Apr 6 2014
Team member Steve O’Hara’s personal report following his attendance on Multi Agency Introduction to Civil Contingencies course on Thursday 3rd April 2014
We reported on Thursday 3rd April 2014, that Team Call Out list member Steve O’Hara attended at the kind invitation of Bolton Council, a day long course regarding Multi Agency Introduction to Civil Contingencies.
This was the sixth time the team has attended this course, the first being 15th June 2010, when our Team Leader Garry Rhodes MBE attended, followed by the 23rd November 2010 course when our Team Training Officer at the time, Elaine Gilliland and Team Vehicles Officer at the time Chris Greenhalgh attended, Thursday 13th September 2012, when our Catering and Base Officer at the time Chris Tennant attended, Thursday 11th April 2013, when our Team Treasurer Martin Banks attended and Thursday 10th October 2013, when Paul Copley and Nick Berry attended.
Held at the excellent venue of the Education Centre at Royal Bolton Hospital, Bolton, the course attracted many participants from the statutory and voluntary emergency sector and agencies, including very knowledgeable course facilitators and session presenters.
The course objectives included;
- To understand the context and implications of the Civil Contingencies Act 2004 and the statutory duties it places on Category 1 and 2 responders.
- To become familiar with the role of all agencies involved in planning, preparing for and responding to emergencies.
- To share knowledge and understanding with other local agencies.
- To learn from previous experiences of responding to emergencies.
The team would like to thank the Civil Contingencies Unit of Bolton Council for yet again very kindly providing us with placements on this valuable and topical course.
There folllows Steve O’Hara’s personal account of this course;
Last Thursday (3rd April 2014) I was invited to attend a Multi Agency Introduction to Civil Contingencies Course organised by Bolton Council. This took place at the Education Centre at the Royal Bolton Hospital. I wasn’t to sure what to expect from this course or even exactly what it would involve, but having spoken to some of my colleagues within the team who had attended this course previously and had given it excellent reviews, I decided to give it a go and see what it was all about.
On arrival I met Cath Nally and Debbie Hinsley and having signed in and being assigned a table, I then went into the Lecture room where Tea and Coffee was available and I met some of the delegates and what turned out to be my team mates from table 3. Each table was made up of a mixture of representatives from the different emergency services, council and voluntary agencies.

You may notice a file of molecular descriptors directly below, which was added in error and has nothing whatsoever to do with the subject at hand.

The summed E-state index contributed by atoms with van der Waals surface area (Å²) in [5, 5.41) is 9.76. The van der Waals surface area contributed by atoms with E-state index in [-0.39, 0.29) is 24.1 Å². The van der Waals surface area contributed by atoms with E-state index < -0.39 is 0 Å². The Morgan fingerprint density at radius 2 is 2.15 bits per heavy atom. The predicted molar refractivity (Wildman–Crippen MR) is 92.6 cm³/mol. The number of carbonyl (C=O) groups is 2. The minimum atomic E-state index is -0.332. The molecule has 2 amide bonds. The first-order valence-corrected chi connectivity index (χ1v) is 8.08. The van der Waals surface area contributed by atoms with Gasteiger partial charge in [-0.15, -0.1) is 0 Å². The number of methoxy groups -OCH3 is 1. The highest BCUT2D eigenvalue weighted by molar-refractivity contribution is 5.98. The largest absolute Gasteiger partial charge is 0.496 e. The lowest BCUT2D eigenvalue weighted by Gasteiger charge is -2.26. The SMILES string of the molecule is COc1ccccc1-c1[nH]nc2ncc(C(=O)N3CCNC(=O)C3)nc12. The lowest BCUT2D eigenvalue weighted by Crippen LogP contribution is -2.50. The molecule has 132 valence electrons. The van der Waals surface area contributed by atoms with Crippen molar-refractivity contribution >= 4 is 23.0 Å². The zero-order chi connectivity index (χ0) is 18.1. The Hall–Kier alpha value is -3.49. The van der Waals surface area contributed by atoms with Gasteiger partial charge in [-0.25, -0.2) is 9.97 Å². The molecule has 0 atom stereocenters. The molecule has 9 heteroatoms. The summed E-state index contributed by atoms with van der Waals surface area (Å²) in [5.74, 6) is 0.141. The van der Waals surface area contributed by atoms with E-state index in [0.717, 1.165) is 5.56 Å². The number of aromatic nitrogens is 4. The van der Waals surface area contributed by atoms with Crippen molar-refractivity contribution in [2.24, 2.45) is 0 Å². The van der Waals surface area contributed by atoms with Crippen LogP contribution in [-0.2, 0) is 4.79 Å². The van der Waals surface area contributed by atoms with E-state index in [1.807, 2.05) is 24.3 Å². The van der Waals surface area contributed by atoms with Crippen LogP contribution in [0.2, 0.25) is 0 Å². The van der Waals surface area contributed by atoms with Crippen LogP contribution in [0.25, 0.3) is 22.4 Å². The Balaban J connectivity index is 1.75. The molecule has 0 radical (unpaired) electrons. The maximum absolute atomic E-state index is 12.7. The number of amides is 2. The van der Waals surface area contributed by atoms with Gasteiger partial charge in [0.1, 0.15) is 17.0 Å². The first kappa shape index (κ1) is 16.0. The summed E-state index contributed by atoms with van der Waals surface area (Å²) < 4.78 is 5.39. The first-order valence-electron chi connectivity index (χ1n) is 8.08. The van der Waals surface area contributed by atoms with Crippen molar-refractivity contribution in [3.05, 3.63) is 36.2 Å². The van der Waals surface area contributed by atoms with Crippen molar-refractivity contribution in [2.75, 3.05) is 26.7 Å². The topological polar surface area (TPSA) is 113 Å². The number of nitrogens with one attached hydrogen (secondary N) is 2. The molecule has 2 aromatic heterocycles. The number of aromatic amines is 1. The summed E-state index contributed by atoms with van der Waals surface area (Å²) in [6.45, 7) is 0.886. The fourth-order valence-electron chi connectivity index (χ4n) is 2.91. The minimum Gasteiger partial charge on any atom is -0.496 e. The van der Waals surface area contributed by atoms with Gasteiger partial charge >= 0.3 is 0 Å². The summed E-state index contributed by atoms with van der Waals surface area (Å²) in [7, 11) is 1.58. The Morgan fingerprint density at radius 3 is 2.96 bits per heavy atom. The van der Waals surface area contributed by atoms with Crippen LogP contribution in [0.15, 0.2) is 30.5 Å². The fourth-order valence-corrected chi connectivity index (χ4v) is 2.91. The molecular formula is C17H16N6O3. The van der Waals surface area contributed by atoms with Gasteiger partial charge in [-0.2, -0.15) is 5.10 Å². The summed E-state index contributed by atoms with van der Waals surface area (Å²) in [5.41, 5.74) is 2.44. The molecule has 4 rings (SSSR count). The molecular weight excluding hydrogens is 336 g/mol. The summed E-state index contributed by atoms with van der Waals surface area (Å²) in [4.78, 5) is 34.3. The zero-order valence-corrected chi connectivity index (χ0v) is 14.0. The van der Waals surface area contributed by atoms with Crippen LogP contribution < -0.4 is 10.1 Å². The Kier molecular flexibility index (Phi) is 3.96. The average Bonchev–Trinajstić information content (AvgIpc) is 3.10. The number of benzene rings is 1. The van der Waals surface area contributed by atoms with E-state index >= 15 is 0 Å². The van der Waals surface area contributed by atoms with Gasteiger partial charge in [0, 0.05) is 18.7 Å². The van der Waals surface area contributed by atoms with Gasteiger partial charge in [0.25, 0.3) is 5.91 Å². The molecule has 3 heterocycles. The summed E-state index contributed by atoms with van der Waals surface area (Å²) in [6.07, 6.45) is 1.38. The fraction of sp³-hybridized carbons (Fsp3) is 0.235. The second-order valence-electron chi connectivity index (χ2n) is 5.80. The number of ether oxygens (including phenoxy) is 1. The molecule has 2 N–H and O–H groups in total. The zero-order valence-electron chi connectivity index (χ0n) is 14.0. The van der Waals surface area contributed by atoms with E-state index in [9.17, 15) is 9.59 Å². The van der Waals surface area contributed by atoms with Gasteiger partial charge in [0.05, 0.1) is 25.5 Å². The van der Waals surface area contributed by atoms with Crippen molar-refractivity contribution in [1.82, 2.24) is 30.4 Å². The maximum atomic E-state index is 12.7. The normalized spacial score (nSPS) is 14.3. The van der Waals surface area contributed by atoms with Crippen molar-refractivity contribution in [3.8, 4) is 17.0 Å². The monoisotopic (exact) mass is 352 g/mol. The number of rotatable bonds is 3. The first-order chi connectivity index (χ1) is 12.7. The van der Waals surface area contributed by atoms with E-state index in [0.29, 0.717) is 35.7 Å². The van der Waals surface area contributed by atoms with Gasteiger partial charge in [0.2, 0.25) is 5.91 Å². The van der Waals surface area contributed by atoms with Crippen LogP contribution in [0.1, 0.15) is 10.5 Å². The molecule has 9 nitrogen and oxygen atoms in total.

We then got down to the serious business of the course. Jimmy Tunn welcomed us all formally and then asked us to go around the room and introduce ourselves and which organisation we were representing. We were then shown a video of what were classed as Civil Contingencies, ranging from the Cumbrian floods, the Grayrigg train crash, the Buncefield fire and the Lockerbie plane crash.
We were then split into 4 teams with each table having to pick an item from a lucky bag draw that would represent an emergency service or the council. Having picked out a toy bin wagon my table we became the local council! There then followed a brief quiz, lateral thinking being the key, where I’m pleased to say that I did quite well in! An example I’ve given below:
Cross out six letters from the following sequence, so that the remaining letters without altering the sequence, spell a well-known word.
Answer in the comments section below…
We were then given a presentation as to the background of Civil Contingencies and what events had lead up to the need for such. This included the disaster at Burden Park shortly after the war and the Winter Hill Plane Crash in the 1950’s for a local view on the ‘story’.
We then went on to examine the Command & Control structure as it occurs during a Major Incident and the different levels of such (Gold, Silver and Bronze), should a large event occur and where these Command and Control Centres are currently placed. This was quickly followed by a presentation on the statutory emergency services roles and responsibilities.